Changes in stock prices always surpassBarry Copeland 26 / April / 21 Visitors: 19
Changes in stock prices always surpass changes in economy because stock prices are not determined by how a company is doing at the moment but by the prospects of its development. However big the company profits currently are and despite the fact it is paying out high dividends, stock prices can drop if stunted growth in profits is to be expected in the near future. The market is future-oriented; this notion is the key to understanding tendencies for index changes and what market fluctuation is. Stocks increase in value if the company profits are on the rise and reckoned to be going forward. However, as soon as something seems to prevent it any time in the future or we notice first signs of inflation, the market reacts momentarily - stock prices decrease immediately at a rapid pace. When there is a reason to believe things are going to improve, the market acts correspondingly.
To give it a definition, market fluctuation is the growth or decline in value in a short amount of time; the intensity depends on market conditions. Historically, economic events have always been closely related to market fluctuations and had a great impact on the activity in the real sector. When you analyze the correlation between prices and economic performance, you should consider their tendency to change and not its absolute value. For example, unemployment level of 6% does not assist in evaluating the market condition. But if this level drops every month and other data confirms the economic growth, the stock market will go down in anticipation of the rates of bank interest increase. Market analysts study how various characteristics behave in different conditions, which is essential to knowing the level and rate of inflation.
Statistics on economic progress are published several times a week; every figure is announced at a designated time and market fluctuations depend on it. For example, at the end of every month the US Department of Labor share consumer price index for the previous month; they also share the amount of unemployment related benefits every Thursday an hour before the market opens. The market reacts to the news very quickly even though the opinions on the inflation perspectives often contradict each other. In fact, economic analysts make predictions long before the latest reports come out so the market reaction responds to whether the predictions and reality match or not. According to the recent study by Warwick Business School, search engines also affect market fluctuations. The researchers claim that the number of people looking up politics/economy related data and news correlates to the market dynamics. If you analyze these search inquiries, you can actually predict their actions. The results of the study confirm the theory that an increased number of searches implies that stocks are going to lose value.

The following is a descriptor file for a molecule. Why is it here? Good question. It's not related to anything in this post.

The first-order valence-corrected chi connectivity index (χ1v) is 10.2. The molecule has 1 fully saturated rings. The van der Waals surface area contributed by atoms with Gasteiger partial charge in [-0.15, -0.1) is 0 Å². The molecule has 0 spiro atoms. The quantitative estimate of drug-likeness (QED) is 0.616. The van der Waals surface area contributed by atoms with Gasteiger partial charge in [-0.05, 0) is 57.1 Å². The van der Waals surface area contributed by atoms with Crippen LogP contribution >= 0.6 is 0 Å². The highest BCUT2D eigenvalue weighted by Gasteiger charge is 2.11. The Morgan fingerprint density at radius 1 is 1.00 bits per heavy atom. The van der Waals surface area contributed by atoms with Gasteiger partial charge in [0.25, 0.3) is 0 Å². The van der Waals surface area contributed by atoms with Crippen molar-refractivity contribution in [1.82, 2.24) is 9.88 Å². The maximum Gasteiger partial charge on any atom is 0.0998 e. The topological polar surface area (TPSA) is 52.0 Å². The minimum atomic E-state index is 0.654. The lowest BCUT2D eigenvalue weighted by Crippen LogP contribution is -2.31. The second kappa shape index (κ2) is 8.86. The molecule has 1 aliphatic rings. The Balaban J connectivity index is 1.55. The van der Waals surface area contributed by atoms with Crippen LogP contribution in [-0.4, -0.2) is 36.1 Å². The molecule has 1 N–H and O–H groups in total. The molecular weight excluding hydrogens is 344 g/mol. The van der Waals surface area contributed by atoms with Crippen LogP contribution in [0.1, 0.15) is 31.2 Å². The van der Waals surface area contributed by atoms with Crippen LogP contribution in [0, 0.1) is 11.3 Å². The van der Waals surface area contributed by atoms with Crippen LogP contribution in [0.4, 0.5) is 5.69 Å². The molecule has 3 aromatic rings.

The market is sensitive to seasonal changes at the same time of year, month or week when prices move up or down. This happens due to varying number of traders or the self-fulfilling nature of technical analysis. Most of the times, the situation improves in January when many investors receive fresh capital; the value usually drops in the summer as major traders go on holiday and sell risky assets. The end of financial quarter may cause higher volatility and even force some prices to change directions; some investors sometimes sell their funds at the end of the tax year to claim less capital on their tax records. Stock prices often peak before long weekends or holidays; as for days of the week, prices can be at their lowest on Mondays because recent news pile up during weekends; Fridays proved to have the opposite effect.
Given the fact that prices are prone to fluctuations, any sensible trader should be interested in profiting from those. There are two options which can help you in doing so: timing and price method. Timing method implies aiming to foresee market fluctuations in order to buy or refrain from selling stocks if there is supposed to be appreciation; and alternatively, to sell or refrain from buying stocks in case of expected depreciation. The price method involves using market fluctuations to profit by buying stocks at the time when their price is set considerably lower than their true value and selling them when share prices exceed it. There is a less pretentious way of applying this method – a fairly simple analysis to determine if you pay too much for a stock. It may even be enough for a passive investor who is planning to own certain shares for a long time. Either way, it is a bare minimum for executing transactions properly.
A trader and an investor should have different attitudes toward economic report publications. When a trader dealing with hourly and monthly price changes comes across these reports, they should forecast short-term consequences. They should also estimate how much time is left before another report comes out because an emerging upward or downward trend is likely to remain steady. Shortly before next statistical information is available they should set stop-losses closer to the current stock price to be on the safe side. On the other hand, an investor should examine the overall picture formed by lots of current reports, analyze potential changes of different parameters, compare the market behavior to economic data and only then make decisions.